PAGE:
It is also the rate fixed by the government below which sale of property cannot happen in the given area. The RR rates have gone up by up to 20% in Mumbai, which means outgo of higher stamp duty for home buyers. In Pune, the rates have touched a maximum of 20%.
According to developers, all the government-related charges like stamp duty, registration, taxes, etc, that used to account for 12-15% of the cost of an apartment, will now rise to 15-18%. Worse, the Reserve Bank of India (RBI) does not acknowledge these costs in the home loans disbursed to customers, which means an added burden on home buyers.
The move has been strongly criticised by the developers on grounds that it has come at a time when property market is sluggish and any increase in prices could have a negative impact on sales.
This hike was completely uncalled for. The costs like lease rentals, property taxes, registration charges, stamp duty will only go up leading to further burden on consumers. This sort of hunger to increase revenues by the state government is making consumers suffer. Also, now under section 50C of the Income Tax Act, if a property is being sold below the RR rate, the difference is taxable on both consumer and developer, which will lead to further problems in doing business, said Lalit Kumar Jain, chairman, Confederation of Real Estate Developers Associations of India (Credai).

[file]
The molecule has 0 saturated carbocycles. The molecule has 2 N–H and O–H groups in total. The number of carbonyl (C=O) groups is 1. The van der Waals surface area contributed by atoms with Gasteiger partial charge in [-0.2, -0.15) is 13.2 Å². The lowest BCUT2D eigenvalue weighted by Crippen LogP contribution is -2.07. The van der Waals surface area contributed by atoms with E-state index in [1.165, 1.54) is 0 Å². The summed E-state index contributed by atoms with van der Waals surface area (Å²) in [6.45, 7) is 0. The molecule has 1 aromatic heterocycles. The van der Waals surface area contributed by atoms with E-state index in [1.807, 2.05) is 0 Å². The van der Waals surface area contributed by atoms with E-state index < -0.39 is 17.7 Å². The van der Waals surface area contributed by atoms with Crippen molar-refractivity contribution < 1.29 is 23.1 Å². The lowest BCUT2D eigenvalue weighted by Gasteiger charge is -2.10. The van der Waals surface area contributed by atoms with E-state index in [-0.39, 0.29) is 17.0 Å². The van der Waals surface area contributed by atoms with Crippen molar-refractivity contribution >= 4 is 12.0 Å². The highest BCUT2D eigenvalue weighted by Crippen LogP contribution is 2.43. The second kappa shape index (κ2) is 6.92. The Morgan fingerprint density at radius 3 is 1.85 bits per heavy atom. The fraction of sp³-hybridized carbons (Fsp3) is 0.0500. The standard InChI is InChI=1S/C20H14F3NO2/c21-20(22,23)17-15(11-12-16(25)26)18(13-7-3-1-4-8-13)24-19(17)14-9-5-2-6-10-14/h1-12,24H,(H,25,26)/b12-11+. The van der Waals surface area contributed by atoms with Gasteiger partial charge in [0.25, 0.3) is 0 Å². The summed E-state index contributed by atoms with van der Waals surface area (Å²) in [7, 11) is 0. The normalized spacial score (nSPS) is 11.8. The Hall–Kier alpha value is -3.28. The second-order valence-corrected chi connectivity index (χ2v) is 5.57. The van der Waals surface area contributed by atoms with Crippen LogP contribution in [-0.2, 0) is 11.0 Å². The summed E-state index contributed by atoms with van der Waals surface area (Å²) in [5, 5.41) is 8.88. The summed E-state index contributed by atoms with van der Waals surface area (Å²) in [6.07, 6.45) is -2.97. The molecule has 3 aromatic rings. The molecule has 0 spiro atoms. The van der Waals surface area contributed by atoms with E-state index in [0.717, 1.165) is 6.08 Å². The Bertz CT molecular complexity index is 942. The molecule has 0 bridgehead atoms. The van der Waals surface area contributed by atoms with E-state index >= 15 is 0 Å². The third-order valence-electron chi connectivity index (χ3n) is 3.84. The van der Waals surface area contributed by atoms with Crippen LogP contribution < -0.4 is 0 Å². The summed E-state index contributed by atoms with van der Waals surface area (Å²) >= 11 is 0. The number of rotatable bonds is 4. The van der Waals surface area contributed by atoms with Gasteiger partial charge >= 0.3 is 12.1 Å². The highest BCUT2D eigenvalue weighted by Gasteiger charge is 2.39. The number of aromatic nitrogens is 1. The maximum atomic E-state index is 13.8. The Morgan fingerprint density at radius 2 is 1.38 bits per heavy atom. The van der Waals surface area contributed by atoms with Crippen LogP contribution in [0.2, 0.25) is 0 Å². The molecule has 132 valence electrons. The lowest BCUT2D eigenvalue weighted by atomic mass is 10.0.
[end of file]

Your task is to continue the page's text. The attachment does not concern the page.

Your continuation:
Charges like stamp duty, registration charges, service tax, value added tax, society and maintenance deposit, used to account for 12-15% of the cost of an apartment, with this latest hike it will now be 15-18% of the cost of an apartment. A customer is not even eligible to include these charges in his/her home loan by RBI, so the pain for developers and consumers is only set to increase, says Sunil Mantri, president, National Real Estate Development Council. In 2008-2009, these charges accounted for about 10% of the cost of an apartment, Mantri said.
Developers also say, that now, since property tax is calculated on RR rates, the increase will pinch the existing occupiers as well, with higher tax outgo.
In Mumbai, over the last six years the RR rates have almost doubled. Mumbai city is divided into 737 development pockets or value zones. The RR rates have been increased by less than 20% in 711, or 96% of zones, while the remaining 26 areas have seen an increase of close to 20% in these rates.
Like last year, up-market locations in south and central Mumbai Worli, Prabhadevi, Mahalaxmi, Parel and Eplphinstone saw the highest increase in RR rates.